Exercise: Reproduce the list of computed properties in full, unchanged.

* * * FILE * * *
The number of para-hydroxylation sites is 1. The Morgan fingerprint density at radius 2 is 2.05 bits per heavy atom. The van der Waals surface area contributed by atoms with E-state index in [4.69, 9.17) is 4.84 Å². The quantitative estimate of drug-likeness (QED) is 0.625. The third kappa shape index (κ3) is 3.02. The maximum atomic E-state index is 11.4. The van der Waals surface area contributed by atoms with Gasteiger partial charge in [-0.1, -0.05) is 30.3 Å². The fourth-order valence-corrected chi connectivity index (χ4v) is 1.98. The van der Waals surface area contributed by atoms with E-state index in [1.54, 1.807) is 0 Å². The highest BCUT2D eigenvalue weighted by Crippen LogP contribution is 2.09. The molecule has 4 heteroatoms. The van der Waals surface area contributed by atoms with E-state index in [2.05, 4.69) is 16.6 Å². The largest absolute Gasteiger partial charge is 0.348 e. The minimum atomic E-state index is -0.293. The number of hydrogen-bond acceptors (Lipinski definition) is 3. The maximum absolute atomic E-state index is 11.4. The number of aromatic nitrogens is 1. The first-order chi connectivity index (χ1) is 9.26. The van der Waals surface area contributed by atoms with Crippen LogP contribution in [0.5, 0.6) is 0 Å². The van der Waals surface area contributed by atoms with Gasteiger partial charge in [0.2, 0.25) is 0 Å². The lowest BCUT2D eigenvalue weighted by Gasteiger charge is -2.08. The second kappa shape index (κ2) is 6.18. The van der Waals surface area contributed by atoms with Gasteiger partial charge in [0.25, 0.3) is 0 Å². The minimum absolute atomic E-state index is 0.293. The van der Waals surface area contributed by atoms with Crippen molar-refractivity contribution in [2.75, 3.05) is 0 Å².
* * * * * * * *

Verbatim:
The number of para-hydroxylation sites is 1. The Morgan fingerprint density at radius 2 is 2.05 bits per heavy atom. The van der Waals surface area contributed by atoms with E-state index in [4.69, 9.17) is 4.84 Å². The quantitative estimate of drug-likeness (QED) is 0.625. The third kappa shape index (κ3) is 3.02. The maximum atomic E-state index is 11.4. The van der Waals surface area contributed by atoms with Gasteiger partial charge in [-0.1, -0.05) is 30.3 Å². The fourth-order valence-corrected chi connectivity index (χ4v) is 1.98. The van der Waals surface area contributed by atoms with E-state index in [1.54, 1.807) is 0 Å². The highest BCUT2D eigenvalue weighted by Crippen LogP contribution is 2.09. The molecule has 4 heteroatoms. The van der Waals surface area contributed by atoms with E-state index in [2.05, 4.69) is 16.6 Å². The largest absolute Gasteiger partial charge is 0.348 e. The minimum atomic E-state index is -0.293. The number of hydrogen-bond acceptors (Lipinski definition) is 3. The maximum absolute atomic E-state index is 11.4. The number of aromatic nitrogens is 1. The first-order chi connectivity index (χ1) is 9.26. The van der Waals surface area contributed by atoms with Crippen LogP contribution in [0.5, 0.6) is 0 Å². The van der Waals surface area contributed by atoms with Gasteiger partial charge in [0.2, 0.25) is 0 Å². The lowest BCUT2D eigenvalue weighted by Gasteiger charge is -2.08. The second kappa shape index (κ2) is 6.18. The van der Waals surface area contributed by atoms with Gasteiger partial charge in [0.25, 0.3) is 0 Å². The minimum absolute atomic E-state index is 0.293. The van der Waals surface area contributed by atoms with Crippen molar-refractivity contribution in [2.75, 3.05) is 0 Å².